no fudging, or forgetting expenses

today with electronic wizardry
an up-to-date balance can be had

with the swipe of a card and a secret pin number
current state of potential spending
is available with an itemized list of all

checks written, charges credited, or impulses debited

like an electrocardiogram
giving information on economic health
available for everyone to see in an instant.

Thursday, November 5, 2009

The Right Words

I remember as a child, one of my tasks was to
clean the debris from the pinto beans,
quality control in the home, the last stop before
the boiling pot and dinner meal.

Writing poetry is much the same,
filtering each word, tossing out the ones
that crunch on the ear if left unedited.

Words; individual letters whose sounds
are combined to make meaning, several sounds
then linked together to create a cadence and
rhythm like a pounding drum,
arranged for the listener's pleasure

The sapphire sky reflected in the water
lapping gently on the sandy shore.

Wednesday, November 4, 2009


The phone woke me up from a deep sleep.
I tried to focus on the clock,
large red digits read; 3:00 A.M.
Who could be calling at this hour?

There’s my son, out in the desert
he’s got three kids and wife,
maybe it is one of them?

Or maybe my youngest son
who lives with his family
twenty minutes off the freeway.
They’re usually not out at night
could the kids be sick?
Is there an emergency?

What about my grand niece
could something have gone wrong?

I finally clear my head
enough to pick up the receiver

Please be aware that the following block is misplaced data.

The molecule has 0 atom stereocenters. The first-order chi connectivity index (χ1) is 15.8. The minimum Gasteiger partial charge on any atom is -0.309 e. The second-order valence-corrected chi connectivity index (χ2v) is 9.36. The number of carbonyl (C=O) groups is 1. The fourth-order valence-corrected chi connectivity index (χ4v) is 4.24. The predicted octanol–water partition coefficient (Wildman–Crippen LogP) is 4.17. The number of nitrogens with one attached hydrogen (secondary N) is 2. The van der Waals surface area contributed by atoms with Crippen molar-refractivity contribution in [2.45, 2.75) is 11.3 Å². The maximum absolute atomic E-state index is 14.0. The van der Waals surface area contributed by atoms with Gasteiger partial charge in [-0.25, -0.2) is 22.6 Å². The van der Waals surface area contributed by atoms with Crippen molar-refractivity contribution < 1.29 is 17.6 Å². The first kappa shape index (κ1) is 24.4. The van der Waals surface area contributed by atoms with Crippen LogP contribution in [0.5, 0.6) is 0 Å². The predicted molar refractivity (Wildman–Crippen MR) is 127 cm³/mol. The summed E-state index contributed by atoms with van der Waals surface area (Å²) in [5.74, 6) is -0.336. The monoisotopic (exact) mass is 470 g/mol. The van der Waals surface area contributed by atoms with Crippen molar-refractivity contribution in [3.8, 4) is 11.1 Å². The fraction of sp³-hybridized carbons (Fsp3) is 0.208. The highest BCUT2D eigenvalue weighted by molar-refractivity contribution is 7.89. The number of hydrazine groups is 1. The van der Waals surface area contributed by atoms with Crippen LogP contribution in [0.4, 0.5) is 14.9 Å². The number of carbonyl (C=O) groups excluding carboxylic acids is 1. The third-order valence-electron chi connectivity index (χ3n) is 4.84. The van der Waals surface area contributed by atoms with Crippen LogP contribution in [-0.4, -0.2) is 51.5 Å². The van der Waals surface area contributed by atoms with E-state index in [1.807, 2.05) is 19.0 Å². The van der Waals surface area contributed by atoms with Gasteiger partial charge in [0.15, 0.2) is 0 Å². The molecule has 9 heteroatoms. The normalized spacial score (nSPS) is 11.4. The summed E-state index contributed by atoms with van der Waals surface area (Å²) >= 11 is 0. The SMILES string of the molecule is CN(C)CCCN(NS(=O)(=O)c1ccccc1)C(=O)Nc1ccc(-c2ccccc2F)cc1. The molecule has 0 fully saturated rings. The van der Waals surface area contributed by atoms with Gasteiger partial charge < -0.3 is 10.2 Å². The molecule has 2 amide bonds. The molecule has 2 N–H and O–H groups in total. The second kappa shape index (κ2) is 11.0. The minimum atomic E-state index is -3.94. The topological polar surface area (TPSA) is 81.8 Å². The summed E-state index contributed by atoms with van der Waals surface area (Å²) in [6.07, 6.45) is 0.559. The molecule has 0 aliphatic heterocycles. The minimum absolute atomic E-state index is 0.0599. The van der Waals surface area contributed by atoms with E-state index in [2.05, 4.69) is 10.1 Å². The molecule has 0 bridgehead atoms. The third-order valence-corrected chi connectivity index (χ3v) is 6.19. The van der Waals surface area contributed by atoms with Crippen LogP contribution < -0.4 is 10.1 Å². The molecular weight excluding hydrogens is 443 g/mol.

and say, “Hello,” in my gravely voice
I hear nothing but quiet sobbing.

Again I say, “Hello.”
This time clearer and louder
…nothing… and then a dial tone.
I look for caller ID
but no number listed
it's blocked, the caller unknown.
I try * 69 but the line is busy.

I dial the number for my oldest son
“Everybody’s fine. No worries.”

The younger one is okay too
but, why he wonders
did I called so early?

Finally the niece assures
me, the call didn’t come from her.

I guess it was a wrong number
but who was crying
at 3:00 this morning?

Tuesday, November 3, 2009

Long Term Relationship

We’ve known each other since we were young
just out of adolescence and married
first one child and then another
time filled with so many activities
in a little while the house was still
just you and me and the dog

We finish each other’s sentences
four hands to complete every task
we have a rhythm all our own
words are shared but don’t have to be
we frequently touch so naturally
and laughter a daily activity

We are connected undoubtedly
our breath synchronized, our heartbeats too
can’t imagine life without the other
can’t sleep at night if we are apart
whatever existed when we were young
can’t compare to when we're older.

Monday, November 2, 2009

Making Friends

I wander around the playground
looking for someone to be with
but no one wants to play with me.
I stand alone under the big shade tree.

I look up to the sky and what do I see?
A big fluffy cloud in the shape of a bear.
I imagine he’s smiling down at me.

Another girl with brown curly hair asks me,
“What are you doing, can I play too?”
I point up to the sky

and to my delight
we make up stories
about the shapes we see.

There are families of rabbits
a horse, and a mouse
a dog being chased by a fire breathing dragon.

Recess goes quickly and we promise
to meet at the same spot after lunch
and again next week.

Cloud watching gives way to other games
we meet after school and clearly remain
friends for the rest of fifth grade.

Sunday, November 1, 2009

Building Homes

He carried his hammer in a leather belt
a few nails protruded from his mouth,
he climbed the ladder and then
one by one he pounded the nails into the wall.
His rhythm, like a drummer in a rock band,
one, two, three and then on to the next.

By sunset the wooden frame looked like a house
all the outside walls defined
the smell of pine mixed with sweat.
The final nail driven and it was time to quit.

Tomorrow a helper was scheduled
to put up the drywall and door jams.

He told me he liked working with his hands
because when he finished
he could survey his work and come back
again and again to admire his finished product.